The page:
For the first time in my life, I got a job. Nothing fancy, just part time in a pub. Now, you can’t exactly put ‘dyslexic’ on your CV, especially when you already have little reasons to get people to hire you (no experience, no references, sporadic exam results, etc.). Even though I see it as a strength of my character, others may not take to it kindly, although I told myself that this is a changing world (half my friends claim to be dyslexic for university, after all) and that it isn’t something that most people would be bothered about, but boy was I wrong.

My work were the least accepting place I have ever come across. Slow cognitive processing means thinking in general, and so pile on stress and a quick-paced environment, I won’t catch over half of what people say to me. I’ve been criticised in front of customers, being called deaf, slow and not with it, including once being called the first to a customer who literally could not hear a word I shouted to her, but blamed me for not understanding what she wanted when my boss showed up; the customer is not always right.

I tried to let people know that I have dyslexia, dropping it into conversation, but people really don’t understand that it isn’t just something that affects your eyes or your brain when studying or reading from a textbook at school. It affects you in the real world just as much. Yet there is still the agonising internal debate whether or not to tick ‘yes’ for disability on forms, because after all, we’re not in a wheelchair.

Too many people claim to have dyslexia when they don’t even know the half of what it’s really like to have it. To be talked to and about like you’re incompetent or ‘thick’ just because you don’t immediately get someone’s joke, or then once you do, the moment has passed and it wasn’t funny anyway. This is also the case if you act on instinct, when your brain just won’t wake up and focus, and muddle things up. And the classic British save for not catching something, where you say ‘Sorry?’ a maximum of three times before pretending you got it, doesn’t work when someone is asking for a drink by a term you’ve never heard used before by any other sane or even partially sane customer.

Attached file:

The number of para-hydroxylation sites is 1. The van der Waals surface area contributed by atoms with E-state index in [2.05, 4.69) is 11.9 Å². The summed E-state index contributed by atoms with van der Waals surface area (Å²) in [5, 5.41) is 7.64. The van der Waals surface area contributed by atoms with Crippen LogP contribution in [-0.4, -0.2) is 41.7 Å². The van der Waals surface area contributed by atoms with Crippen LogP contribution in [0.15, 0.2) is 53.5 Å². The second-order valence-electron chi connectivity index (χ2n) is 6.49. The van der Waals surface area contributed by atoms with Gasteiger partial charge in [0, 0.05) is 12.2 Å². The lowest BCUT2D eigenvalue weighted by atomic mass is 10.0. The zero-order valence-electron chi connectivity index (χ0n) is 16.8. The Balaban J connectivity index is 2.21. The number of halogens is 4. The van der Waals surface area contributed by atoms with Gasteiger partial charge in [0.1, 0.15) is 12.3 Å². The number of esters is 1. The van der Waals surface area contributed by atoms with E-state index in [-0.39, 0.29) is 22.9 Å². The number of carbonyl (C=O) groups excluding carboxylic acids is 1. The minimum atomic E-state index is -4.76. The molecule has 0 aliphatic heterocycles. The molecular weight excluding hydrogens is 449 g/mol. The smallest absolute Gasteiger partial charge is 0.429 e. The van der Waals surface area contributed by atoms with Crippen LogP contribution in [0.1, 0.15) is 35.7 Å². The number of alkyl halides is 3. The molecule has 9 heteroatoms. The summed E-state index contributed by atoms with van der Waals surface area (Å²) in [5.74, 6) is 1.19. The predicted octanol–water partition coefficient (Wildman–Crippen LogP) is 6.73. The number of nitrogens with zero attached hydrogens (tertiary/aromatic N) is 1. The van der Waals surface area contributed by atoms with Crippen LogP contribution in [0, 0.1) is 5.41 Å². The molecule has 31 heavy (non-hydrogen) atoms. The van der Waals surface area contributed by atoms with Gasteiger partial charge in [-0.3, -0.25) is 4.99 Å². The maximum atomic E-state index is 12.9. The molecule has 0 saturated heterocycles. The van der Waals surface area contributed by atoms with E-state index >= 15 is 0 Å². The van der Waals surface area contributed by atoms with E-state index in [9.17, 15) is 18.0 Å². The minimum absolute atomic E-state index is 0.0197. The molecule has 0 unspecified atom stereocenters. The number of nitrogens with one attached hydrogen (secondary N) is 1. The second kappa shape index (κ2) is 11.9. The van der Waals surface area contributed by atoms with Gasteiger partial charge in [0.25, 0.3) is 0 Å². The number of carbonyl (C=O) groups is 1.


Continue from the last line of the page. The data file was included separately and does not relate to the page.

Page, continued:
Dyslexia isn’t something you develop either (so sorry to the millions of kids who join university, play off the few dyslexia symptoms they have to get a free laptop and are now the reason the government won’t fund laptops for people who actually need them and the supportive software). It is something you are born with and you will generally have noticed symptoms of it throughout your life, even if you only now know what they mean.

Ten percent of the UK population are dyslexic and four percent are severely so. Yet, by university, that number seems to rise to about fifty percent based on speaking to people I know. I hear a lot of ‘Oh yeah, I think I must be dyslexic’ from people when I explain to them my situation, but these people will still read all of their school books with no issues other than severe boredom, when I struggle to read books I really love.

I can trace my dyslexia back to being a child. British kids will probably remember being set the Biff & Chip (Magic Key) books to read throughout primary school, which were set to different levels of reading. At my school, teachers never assessed our reading one to one. We were given a reading list and some books to take home, we would read with our parents and they were supposed to tick a box to say that we had read the book twice over, no problems. My mum may have cheated a teensy bit. My brother and I never read the books twice (they were torture to read once) and half the time, she would read them to us, or at least with us.